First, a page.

Awesome! There are definitely a lot of employers looking for developers, especially developers who know Angular. There are so many people now using it, and there are a lot of teams looking for someone with experience to help them.

How would you describe your work–life balance?

It’s great. I was a single mom for a long time, and I used to be an administrative assistant and worked my way up to an executive assistant position. In that job, I worked longer hours for less pay. Right now, I’m getting paid not just for the time I’m working but for the time I spent learning those skills. My job can be intellectually difficult, but I get every weekend off and every Christmas off. I can take off time for family when I need to. I didn’t have that luxury in previous positions, and I think my work–life balance is a lot better now that I’m a developer.

 

 

What do you do?

Currently, I do technical support, help desk support and network engineering. I work at a small company, so I get to do a lot of different things. At larger companies, everything is sectioned off, and you don’t always get that variety.

What do your kids think you do?      

My two-year old daughter is not really aware of what I do, but I think my older twin boys have a better idea. In general, they think dad fixes everyone’s computers.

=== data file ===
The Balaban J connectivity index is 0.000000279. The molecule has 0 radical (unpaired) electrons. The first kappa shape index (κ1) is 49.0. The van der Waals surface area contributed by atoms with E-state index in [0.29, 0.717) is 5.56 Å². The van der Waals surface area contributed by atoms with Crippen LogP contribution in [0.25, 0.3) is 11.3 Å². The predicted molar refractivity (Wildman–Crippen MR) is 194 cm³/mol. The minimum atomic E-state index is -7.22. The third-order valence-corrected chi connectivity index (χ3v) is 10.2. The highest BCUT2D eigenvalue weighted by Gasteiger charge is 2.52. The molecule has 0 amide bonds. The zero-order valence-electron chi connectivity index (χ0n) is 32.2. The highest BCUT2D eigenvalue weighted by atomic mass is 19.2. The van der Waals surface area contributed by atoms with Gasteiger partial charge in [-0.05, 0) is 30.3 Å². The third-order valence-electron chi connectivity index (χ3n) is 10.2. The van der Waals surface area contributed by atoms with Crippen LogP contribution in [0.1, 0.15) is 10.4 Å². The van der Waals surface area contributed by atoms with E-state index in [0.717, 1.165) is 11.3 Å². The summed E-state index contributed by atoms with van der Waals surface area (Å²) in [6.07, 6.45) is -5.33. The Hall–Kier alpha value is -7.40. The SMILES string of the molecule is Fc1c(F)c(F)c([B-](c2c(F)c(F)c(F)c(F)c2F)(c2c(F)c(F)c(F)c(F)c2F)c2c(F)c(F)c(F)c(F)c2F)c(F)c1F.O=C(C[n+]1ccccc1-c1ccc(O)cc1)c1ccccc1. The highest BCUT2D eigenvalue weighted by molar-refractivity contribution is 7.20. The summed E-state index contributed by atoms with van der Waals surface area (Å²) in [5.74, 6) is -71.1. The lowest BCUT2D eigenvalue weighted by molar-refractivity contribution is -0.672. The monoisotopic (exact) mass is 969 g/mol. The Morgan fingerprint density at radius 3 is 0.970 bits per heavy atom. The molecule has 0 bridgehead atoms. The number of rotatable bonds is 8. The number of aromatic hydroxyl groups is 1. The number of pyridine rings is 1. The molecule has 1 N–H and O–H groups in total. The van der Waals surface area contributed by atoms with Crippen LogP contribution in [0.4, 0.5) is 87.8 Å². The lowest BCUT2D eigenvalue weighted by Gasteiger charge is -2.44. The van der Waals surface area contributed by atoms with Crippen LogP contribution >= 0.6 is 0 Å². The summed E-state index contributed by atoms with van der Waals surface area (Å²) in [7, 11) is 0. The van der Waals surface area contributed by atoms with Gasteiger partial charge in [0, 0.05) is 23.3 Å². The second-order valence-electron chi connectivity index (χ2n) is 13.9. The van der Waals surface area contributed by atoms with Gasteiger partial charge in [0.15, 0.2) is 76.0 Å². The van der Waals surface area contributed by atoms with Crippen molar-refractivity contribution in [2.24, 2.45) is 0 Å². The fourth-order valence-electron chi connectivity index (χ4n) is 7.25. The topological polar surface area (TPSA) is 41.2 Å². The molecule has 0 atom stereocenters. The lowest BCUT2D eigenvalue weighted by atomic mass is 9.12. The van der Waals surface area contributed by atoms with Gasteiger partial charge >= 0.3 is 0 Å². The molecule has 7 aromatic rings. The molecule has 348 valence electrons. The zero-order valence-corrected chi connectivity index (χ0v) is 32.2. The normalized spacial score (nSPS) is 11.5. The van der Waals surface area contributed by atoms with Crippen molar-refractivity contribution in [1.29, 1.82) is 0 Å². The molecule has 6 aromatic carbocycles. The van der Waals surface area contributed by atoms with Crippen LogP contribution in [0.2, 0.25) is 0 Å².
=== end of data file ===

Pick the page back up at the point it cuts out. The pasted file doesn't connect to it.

What do your friends think you do?     

In IT circles, we have a running joke that everyone thinks we can do anything. People might expect me to know how to use Photoshop, but that’s not my area of expertise!

What does your family think you do?

My parents often ask, “What is it you really do?”. As they’ve gotten older, I think they have a closer understanding, but it took a while to explain it to them.

How’d you get into this role?

Networking. I’ve gotten most of my jobs through knowing people in the field. Only my first job right out of college was different. I found it through CareerBuilder.

“Networking skills are so essential, and you have to be willing to push yourself out of your comfort zone to make connections in IT.”

What’s your typical day at work like?